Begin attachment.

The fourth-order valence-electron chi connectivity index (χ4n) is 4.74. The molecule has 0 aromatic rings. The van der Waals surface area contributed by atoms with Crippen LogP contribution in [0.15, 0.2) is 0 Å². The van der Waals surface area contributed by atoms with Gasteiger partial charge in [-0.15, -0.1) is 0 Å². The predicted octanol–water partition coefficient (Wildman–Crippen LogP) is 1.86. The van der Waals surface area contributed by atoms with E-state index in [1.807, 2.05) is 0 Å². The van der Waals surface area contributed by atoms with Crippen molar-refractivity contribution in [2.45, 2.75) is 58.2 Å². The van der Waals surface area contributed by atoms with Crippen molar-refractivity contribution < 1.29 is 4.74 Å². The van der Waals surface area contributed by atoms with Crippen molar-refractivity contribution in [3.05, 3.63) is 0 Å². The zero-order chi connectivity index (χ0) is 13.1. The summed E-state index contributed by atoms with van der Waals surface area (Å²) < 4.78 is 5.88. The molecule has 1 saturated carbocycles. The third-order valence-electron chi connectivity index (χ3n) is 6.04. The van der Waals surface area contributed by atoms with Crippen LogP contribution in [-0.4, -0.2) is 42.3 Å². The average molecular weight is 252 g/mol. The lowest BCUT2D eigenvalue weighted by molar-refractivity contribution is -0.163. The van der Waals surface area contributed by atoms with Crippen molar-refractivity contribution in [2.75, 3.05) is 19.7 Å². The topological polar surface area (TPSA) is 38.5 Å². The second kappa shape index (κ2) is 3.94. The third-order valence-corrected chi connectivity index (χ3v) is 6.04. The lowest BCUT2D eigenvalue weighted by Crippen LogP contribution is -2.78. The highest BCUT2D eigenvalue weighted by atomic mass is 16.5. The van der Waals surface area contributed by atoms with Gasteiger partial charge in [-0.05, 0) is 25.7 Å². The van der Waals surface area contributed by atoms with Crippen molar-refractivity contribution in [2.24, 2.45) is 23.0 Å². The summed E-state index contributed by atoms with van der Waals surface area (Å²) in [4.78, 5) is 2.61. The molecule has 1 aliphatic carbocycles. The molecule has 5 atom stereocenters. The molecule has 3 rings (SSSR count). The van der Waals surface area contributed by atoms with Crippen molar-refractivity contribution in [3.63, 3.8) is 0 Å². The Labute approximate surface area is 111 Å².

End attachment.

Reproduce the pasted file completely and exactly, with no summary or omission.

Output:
The fourth-order valence-electron chi connectivity index (χ4n) is 4.74. The molecule has 0 aromatic rings. The van der Waals surface area contributed by atoms with Crippen LogP contribution in [0.15, 0.2) is 0 Å². The van der Waals surface area contributed by atoms with Gasteiger partial charge in [-0.15, -0.1) is 0 Å². The predicted octanol–water partition coefficient (Wildman–Crippen LogP) is 1.86. The van der Waals surface area contributed by atoms with E-state index in [1.807, 2.05) is 0 Å². The van der Waals surface area contributed by atoms with Crippen molar-refractivity contribution in [2.45, 2.75) is 58.2 Å². The van der Waals surface area contributed by atoms with Crippen molar-refractivity contribution < 1.29 is 4.74 Å². The van der Waals surface area contributed by atoms with Crippen molar-refractivity contribution in [3.05, 3.63) is 0 Å². The zero-order chi connectivity index (χ0) is 13.1. The summed E-state index contributed by atoms with van der Waals surface area (Å²) < 4.78 is 5.88. The molecule has 1 saturated carbocycles. The third-order valence-electron chi connectivity index (χ3n) is 6.04. The van der Waals surface area contributed by atoms with Crippen LogP contribution in [-0.4, -0.2) is 42.3 Å². The average molecular weight is 252 g/mol. The lowest BCUT2D eigenvalue weighted by molar-refractivity contribution is -0.163. The van der Waals surface area contributed by atoms with Crippen molar-refractivity contribution in [2.75, 3.05) is 19.7 Å². The topological polar surface area (TPSA) is 38.5 Å². The second kappa shape index (κ2) is 3.94. The third-order valence-corrected chi connectivity index (χ3v) is 6.04. The lowest BCUT2D eigenvalue weighted by Crippen LogP contribution is -2.78. The highest BCUT2D eigenvalue weighted by atomic mass is 16.5. The van der Waals surface area contributed by atoms with Gasteiger partial charge in [-0.05, 0) is 25.7 Å². The van der Waals surface area contributed by atoms with Crippen molar-refractivity contribution in [2.24, 2.45) is 23.0 Å². The summed E-state index contributed by atoms with van der Waals surface area (Å²) in [4.78, 5) is 2.61. The molecule has 1 aliphatic carbocycles. The molecule has 5 atom stereocenters. The molecule has 3 rings (SSSR count). The van der Waals surface area contributed by atoms with Crippen molar-refractivity contribution in [3.63, 3.8) is 0 Å². The Labute approximate surface area is 111 Å².